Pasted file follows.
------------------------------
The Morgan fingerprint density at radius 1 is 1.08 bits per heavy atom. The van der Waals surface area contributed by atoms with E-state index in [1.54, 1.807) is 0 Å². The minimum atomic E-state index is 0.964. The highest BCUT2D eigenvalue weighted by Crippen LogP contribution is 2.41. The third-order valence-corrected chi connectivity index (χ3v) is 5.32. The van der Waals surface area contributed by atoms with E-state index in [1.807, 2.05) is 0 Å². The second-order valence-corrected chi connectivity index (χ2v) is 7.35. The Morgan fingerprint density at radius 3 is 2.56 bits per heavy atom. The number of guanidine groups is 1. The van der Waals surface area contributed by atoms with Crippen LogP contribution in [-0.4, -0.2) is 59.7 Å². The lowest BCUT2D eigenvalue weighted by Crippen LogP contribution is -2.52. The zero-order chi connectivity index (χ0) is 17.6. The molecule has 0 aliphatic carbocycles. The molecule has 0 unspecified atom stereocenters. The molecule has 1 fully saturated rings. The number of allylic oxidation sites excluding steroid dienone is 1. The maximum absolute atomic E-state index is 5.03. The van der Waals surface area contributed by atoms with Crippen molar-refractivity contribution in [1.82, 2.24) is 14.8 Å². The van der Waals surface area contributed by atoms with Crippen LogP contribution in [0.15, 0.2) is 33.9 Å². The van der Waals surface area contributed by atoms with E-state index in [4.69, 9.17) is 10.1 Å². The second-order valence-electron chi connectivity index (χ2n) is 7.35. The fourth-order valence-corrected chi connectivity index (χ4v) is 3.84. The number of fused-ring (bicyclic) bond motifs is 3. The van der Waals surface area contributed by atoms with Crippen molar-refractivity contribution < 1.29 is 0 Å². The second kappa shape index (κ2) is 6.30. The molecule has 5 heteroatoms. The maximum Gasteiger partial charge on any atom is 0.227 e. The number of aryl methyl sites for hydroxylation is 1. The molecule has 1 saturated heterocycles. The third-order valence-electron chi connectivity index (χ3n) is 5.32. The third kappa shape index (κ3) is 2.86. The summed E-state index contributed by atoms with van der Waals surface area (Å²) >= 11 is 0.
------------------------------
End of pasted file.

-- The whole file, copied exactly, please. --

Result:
The Morgan fingerprint density at radius 1 is 1.08 bits per heavy atom. The van der Waals surface area contributed by atoms with E-state index in [1.54, 1.807) is 0 Å². The minimum atomic E-state index is 0.964. The highest BCUT2D eigenvalue weighted by Crippen LogP contribution is 2.41. The third-order valence-corrected chi connectivity index (χ3v) is 5.32. The van der Waals surface area contributed by atoms with E-state index in [1.807, 2.05) is 0 Å². The second-order valence-corrected chi connectivity index (χ2v) is 7.35. The Morgan fingerprint density at radius 3 is 2.56 bits per heavy atom. The number of guanidine groups is 1. The van der Waals surface area contributed by atoms with Crippen LogP contribution in [-0.4, -0.2) is 59.7 Å². The lowest BCUT2D eigenvalue weighted by Crippen LogP contribution is -2.52. The zero-order chi connectivity index (χ0) is 17.6. The molecule has 0 aliphatic carbocycles. The molecule has 0 unspecified atom stereocenters. The molecule has 1 fully saturated rings. The number of allylic oxidation sites excluding steroid dienone is 1. The maximum absolute atomic E-state index is 5.03. The van der Waals surface area contributed by atoms with Crippen molar-refractivity contribution in [1.82, 2.24) is 14.8 Å². The van der Waals surface area contributed by atoms with Crippen LogP contribution in [0.15, 0.2) is 33.9 Å². The van der Waals surface area contributed by atoms with E-state index in [4.69, 9.17) is 10.1 Å². The second-order valence-electron chi connectivity index (χ2n) is 7.35. The fourth-order valence-corrected chi connectivity index (χ4v) is 3.84. The number of fused-ring (bicyclic) bond motifs is 3. The van der Waals surface area contributed by atoms with Crippen molar-refractivity contribution < 1.29 is 0 Å². The second kappa shape index (κ2) is 6.30. The molecule has 5 heteroatoms. The maximum Gasteiger partial charge on any atom is 0.227 e. The number of aryl methyl sites for hydroxylation is 1. The molecule has 1 saturated heterocycles. The third-order valence-electron chi connectivity index (χ3n) is 5.32. The third kappa shape index (κ3) is 2.86. The summed E-state index contributed by atoms with van der Waals surface area (Å²) >= 11 is 0.